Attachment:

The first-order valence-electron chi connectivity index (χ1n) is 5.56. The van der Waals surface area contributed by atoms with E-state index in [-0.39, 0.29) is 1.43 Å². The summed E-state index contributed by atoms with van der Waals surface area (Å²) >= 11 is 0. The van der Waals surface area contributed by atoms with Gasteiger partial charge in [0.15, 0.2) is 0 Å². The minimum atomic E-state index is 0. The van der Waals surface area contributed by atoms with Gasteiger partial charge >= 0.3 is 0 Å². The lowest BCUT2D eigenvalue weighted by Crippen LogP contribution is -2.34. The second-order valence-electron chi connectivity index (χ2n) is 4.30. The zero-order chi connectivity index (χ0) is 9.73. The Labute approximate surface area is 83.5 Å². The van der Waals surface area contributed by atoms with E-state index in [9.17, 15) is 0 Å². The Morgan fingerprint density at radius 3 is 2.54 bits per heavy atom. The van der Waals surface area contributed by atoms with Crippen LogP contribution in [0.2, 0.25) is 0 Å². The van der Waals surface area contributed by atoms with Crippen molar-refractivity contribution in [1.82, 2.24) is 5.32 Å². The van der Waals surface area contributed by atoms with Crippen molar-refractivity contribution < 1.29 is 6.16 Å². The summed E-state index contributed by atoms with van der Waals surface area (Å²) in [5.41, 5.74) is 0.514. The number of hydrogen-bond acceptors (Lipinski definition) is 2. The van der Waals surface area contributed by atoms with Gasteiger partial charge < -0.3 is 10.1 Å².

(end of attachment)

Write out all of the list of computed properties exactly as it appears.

The first-order valence-electron chi connectivity index (χ1n) is 5.56. The van der Waals surface area contributed by atoms with E-state index in [-0.39, 0.29) is 1.43 Å². The summed E-state index contributed by atoms with van der Waals surface area (Å²) >= 11 is 0. The van der Waals surface area contributed by atoms with Gasteiger partial charge in [0.15, 0.2) is 0 Å². The minimum atomic E-state index is 0. The van der Waals surface area contributed by atoms with Gasteiger partial charge >= 0.3 is 0 Å². The lowest BCUT2D eigenvalue weighted by Crippen LogP contribution is -2.34. The second-order valence-electron chi connectivity index (χ2n) is 4.30. The zero-order chi connectivity index (χ0) is 9.73. The Labute approximate surface area is 83.5 Å². The van der Waals surface area contributed by atoms with E-state index in [9.17, 15) is 0 Å². The Morgan fingerprint density at radius 3 is 2.54 bits per heavy atom. The van der Waals surface area contributed by atoms with Crippen LogP contribution in [0.2, 0.25) is 0 Å². The van der Waals surface area contributed by atoms with Crippen molar-refractivity contribution in [1.82, 2.24) is 5.32 Å². The van der Waals surface area contributed by atoms with Crippen molar-refractivity contribution < 1.29 is 6.16 Å². The summed E-state index contributed by atoms with van der Waals surface area (Å²) in [5.41, 5.74) is 0.514. The number of hydrogen-bond acceptors (Lipinski definition) is 2. The van der Waals surface area contributed by atoms with Gasteiger partial charge < -0.3 is 10.1 Å².